The candle is very significant in Jewish life. Fire is one of the basic elements of the world. It is frightening, as well as warm and inviting. In the Kabbalah (Jewish mysticism), the flame is said to symbolise God’s relation to the world and man.
For more information please see our Candlesticks page.
Chai (life) has deep meaning, and is a central part of our Jewish vocabulary and philosophy. For more information see our Chai page.
Tradition, and not an explicit command from the Bible, requires men to cover the head as a sign of humility and subservience to God. Married women display modesty by wearing a head covering. The Code of Laws states, “It is a custom not to walk bareheaded under the heavens”.
For more information see our Headcoverings page.
The six-pointed star known as the Star of David (Magen David) is an ancient and widespread symbol. However, it is actually a relatively new Jewish symbol, closely associated with the establishment of the State of Israel.
For more information see our Magen David page.
The menorah originated as a seven-branched candelabrum placed by the ancient Israelites in the Tabernacle and later in the Temple in Jerusalem. It was used to illuminate (decorate) manuscripts during the Middle Ages, and Kabbalists (Jewish mystics) took it as a representation of the sefirot (emanations of God). Today the menorah is a familiar Jewish symbol and the emblem of the State of Israel.
For more information see our Menorah page.
The mezuzah is a symbol attached to the doorways of a Jewish home that identifies it as `Jewish’. There are two component parts to a mezuzah: a small parchment scroll on which specified prayers are hand written, and a protective container for the scroll. The scroll is the more important part; a protective case by itself is not a kosher (valid) mezuzah.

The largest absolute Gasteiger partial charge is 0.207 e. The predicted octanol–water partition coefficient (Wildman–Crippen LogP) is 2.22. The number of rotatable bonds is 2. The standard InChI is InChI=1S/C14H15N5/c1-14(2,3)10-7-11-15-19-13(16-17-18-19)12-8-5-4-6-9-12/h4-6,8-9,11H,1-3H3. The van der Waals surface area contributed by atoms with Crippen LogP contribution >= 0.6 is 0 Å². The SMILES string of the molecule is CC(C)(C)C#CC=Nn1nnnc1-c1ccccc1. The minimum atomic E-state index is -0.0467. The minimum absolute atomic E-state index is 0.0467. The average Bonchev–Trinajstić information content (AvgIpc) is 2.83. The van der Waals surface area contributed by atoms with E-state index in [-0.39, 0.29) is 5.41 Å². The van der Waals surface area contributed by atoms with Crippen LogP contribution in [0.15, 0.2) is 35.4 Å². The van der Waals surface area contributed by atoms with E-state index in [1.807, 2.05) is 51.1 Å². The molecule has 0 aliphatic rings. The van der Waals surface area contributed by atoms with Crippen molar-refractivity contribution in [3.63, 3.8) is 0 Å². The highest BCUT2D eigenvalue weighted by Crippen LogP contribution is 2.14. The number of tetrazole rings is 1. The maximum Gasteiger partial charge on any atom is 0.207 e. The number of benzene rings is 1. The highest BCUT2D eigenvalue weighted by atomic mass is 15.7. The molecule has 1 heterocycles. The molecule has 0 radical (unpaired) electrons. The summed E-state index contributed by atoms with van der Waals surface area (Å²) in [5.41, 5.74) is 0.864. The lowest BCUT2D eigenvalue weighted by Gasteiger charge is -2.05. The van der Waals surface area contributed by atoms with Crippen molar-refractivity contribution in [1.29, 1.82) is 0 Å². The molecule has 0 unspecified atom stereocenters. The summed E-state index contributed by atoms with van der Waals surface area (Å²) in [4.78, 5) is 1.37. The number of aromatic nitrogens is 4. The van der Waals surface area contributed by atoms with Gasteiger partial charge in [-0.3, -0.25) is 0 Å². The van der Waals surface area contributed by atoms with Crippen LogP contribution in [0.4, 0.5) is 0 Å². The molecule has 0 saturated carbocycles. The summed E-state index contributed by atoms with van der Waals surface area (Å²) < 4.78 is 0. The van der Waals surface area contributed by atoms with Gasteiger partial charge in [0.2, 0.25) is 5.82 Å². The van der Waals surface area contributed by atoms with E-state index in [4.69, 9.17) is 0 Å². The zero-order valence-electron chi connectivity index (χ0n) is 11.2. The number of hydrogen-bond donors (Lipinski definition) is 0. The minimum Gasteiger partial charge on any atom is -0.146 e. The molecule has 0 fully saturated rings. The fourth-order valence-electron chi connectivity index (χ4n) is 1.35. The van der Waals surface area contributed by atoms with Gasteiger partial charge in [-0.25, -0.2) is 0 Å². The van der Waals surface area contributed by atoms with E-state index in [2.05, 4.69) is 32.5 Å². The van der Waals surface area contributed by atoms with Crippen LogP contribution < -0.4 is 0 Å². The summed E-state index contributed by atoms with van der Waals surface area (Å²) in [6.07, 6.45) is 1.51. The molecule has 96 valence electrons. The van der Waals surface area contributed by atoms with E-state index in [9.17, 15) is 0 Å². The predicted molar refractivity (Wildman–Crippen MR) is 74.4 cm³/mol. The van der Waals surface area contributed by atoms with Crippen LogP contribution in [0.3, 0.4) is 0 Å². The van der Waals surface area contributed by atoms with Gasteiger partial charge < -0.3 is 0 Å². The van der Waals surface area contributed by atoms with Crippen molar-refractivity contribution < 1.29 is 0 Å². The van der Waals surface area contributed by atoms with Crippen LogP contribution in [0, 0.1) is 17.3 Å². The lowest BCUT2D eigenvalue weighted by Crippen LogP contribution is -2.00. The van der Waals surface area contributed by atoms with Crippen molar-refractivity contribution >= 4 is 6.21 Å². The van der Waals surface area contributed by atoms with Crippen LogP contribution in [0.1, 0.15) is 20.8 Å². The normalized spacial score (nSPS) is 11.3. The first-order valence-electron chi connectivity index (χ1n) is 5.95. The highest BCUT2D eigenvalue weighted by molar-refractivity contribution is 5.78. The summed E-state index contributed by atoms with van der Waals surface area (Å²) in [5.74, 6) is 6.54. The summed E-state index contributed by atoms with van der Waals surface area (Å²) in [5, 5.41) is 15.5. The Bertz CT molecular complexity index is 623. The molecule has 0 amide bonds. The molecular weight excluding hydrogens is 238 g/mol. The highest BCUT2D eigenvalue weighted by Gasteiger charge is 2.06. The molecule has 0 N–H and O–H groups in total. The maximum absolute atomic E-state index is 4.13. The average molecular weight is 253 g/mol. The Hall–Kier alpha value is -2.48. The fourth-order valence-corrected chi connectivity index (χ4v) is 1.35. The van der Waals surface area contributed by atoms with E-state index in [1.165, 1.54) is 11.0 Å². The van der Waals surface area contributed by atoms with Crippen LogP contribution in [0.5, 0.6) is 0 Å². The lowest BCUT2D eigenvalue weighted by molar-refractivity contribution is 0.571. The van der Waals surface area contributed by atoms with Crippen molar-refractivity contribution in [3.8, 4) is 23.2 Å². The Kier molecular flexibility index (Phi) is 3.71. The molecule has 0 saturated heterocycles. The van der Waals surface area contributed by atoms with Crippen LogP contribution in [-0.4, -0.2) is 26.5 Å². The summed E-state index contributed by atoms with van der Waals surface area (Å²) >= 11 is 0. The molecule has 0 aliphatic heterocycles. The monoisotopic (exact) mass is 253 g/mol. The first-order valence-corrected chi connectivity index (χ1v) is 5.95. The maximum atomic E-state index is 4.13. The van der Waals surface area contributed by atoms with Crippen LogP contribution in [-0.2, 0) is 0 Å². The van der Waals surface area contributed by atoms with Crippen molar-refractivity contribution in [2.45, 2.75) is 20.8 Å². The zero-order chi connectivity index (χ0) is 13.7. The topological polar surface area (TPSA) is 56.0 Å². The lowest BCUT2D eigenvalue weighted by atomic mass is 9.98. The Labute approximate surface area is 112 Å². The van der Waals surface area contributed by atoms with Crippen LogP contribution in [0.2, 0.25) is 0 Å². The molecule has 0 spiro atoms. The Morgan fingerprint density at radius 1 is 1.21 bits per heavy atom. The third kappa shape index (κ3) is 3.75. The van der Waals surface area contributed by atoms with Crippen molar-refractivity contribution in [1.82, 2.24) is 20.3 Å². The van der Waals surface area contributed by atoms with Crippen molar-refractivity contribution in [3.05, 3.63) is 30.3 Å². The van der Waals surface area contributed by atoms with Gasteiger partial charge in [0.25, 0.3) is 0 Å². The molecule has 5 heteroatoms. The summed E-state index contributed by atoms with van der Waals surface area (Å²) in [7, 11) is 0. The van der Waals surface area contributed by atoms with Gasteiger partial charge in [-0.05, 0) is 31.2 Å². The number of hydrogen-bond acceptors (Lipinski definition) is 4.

For more information see our Mezuzah page.
The shofar is a polished ram’s horn used in Jewish services at certain times of the year. It is perhaps one of the strangest among the items used for Jewish ritual. The shofar is basically the horn of a ram that has been smoothed, its appearance and sound evoking the primitive in humanity.
For more information see our Shofar page.
The tallit, or Jewish prayer shawl, is a physical symbol of God’s protection and provision, and a spiritual expression of wrapping oneself in God’s laws.
For more information see our Tallit page.
Each day a Jew wears tefillin (phylacteries) – leather boxes containing four specific scriptural passages – bound to their head and arm during prayers. This practice is meant to elevate his own consciousness and the material world to a higher level of spirituality.
For more information see our Tefillin page.
The symbolism behind the daily wearing of tzitzit reflects the incredible devotion and obedience involved in the practice of Judaism. There is a commandment to put tzitzit on any four-cornered garment, as stipulated in Numbers 15:37-41. This reminds us of God’s presence, His commandments and His everlasting love.
For more information see our Tzitzit page.
The yad is one of the most decorative accessories of the Sefer Torah. Nevertheless it has a degree of sanctity approaching that of the Torah scroll itself.
For more information see our Yad page.